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Yet safety can’t be the main issue. The automobile, for instance, is a very risky technology indeed. Each year auto accidents kill more than 40,000 Americans and injure 3.5 million others. Not only that, the internal combustion engine gives off air pollution that kills thousands and plays a major role in the accelerating warming of the planet. Driving everywhere also makes people fat, which further contributes to health problems. Yet my mother-in-law doesn’t hesitate to get into her Volvo, as long as she doesn’t have to drive it to the airport to catch a plane.

The case of the car suggests a second possible explanation for selective Luddism: If a technology offers irresistible personal benefits, we will embrace it regardless of the risks. In this sense, the selectivity is rational, since people have decided that the freedom, time-savings and other advantages of auto ownership outweigh the many disadvantages of driving.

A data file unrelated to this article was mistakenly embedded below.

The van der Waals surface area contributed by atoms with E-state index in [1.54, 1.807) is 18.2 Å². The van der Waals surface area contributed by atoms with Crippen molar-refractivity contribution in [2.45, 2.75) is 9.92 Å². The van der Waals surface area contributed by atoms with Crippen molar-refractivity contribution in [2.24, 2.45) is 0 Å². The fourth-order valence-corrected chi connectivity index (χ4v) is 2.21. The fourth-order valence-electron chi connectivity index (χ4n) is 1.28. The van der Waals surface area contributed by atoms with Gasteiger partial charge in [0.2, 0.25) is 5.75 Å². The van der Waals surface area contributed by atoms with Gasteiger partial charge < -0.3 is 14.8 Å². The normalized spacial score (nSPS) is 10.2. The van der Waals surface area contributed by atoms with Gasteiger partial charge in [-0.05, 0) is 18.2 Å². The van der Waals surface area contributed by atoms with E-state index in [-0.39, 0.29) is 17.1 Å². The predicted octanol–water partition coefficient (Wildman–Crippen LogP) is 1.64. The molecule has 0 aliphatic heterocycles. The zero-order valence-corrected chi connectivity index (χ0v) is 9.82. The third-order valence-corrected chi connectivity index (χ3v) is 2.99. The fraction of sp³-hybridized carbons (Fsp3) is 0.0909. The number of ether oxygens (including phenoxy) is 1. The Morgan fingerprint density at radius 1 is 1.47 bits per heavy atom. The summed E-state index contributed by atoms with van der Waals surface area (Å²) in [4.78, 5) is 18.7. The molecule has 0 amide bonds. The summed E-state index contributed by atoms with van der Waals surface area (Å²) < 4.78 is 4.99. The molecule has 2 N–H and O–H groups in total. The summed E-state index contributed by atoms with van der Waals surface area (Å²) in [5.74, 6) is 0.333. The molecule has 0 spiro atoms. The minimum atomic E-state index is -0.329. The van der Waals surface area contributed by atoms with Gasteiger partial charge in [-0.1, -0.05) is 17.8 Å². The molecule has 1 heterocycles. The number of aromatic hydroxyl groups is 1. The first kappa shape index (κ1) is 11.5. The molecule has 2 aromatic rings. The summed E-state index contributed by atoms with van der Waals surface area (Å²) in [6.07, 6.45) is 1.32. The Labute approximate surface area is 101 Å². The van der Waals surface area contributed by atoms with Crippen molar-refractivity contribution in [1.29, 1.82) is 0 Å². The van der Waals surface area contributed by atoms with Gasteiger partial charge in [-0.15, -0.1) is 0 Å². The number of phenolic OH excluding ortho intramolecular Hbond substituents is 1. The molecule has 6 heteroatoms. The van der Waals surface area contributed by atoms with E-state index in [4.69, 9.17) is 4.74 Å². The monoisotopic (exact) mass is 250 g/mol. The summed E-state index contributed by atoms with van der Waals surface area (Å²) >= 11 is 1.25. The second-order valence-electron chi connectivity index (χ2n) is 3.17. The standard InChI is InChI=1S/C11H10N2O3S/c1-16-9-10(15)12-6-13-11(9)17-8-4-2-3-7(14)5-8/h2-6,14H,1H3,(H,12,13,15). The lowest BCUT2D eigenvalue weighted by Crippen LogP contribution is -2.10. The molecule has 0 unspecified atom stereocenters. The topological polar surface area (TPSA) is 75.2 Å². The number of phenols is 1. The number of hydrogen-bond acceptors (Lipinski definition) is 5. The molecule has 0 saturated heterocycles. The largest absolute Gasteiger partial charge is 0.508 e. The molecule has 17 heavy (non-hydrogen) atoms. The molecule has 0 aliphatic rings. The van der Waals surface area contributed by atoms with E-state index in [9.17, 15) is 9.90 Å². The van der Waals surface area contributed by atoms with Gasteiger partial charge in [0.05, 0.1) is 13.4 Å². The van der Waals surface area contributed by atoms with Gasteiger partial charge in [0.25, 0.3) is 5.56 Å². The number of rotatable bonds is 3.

But what about high-tension wires? Universal electrification brings very tangible benefits, after all. Here, however, the Problem of the Commons arises, except in reverse. Instead of individual benefit and socialized cost, we have socialized benefit and at least the perception of individual cost. Therefore, we reject the perceived risk of living near high-tension wires even when we understand that somebody’s got to do it. Selective Luddism makes at least a superficial kind of sense here too.

Nevertheless, selective Luddism is not the result of any sophisticated calculus of risks, as is evident at your neighborhood McDonald’s. Modern fast food establishments sell food that is unmistakably a product of technology. It’s also usually filled with fat, salt and calories, which doesn’t stop millions of Americans from gorging on it daily. It’s hard to believe people think the benefits of greasy gray hamburgers outweigh the risk of heart disease. But the threat of fast food is visible, the technology is easy to understand, and the likelihood of harm is far in the future. This points to yet another possible explanatory principle of selective Luddism, which is that people seem to fear a low probability of immediate harm much more than a high probability of harm some day in the hazy and far-off future. That’s why people still buy cigarettes.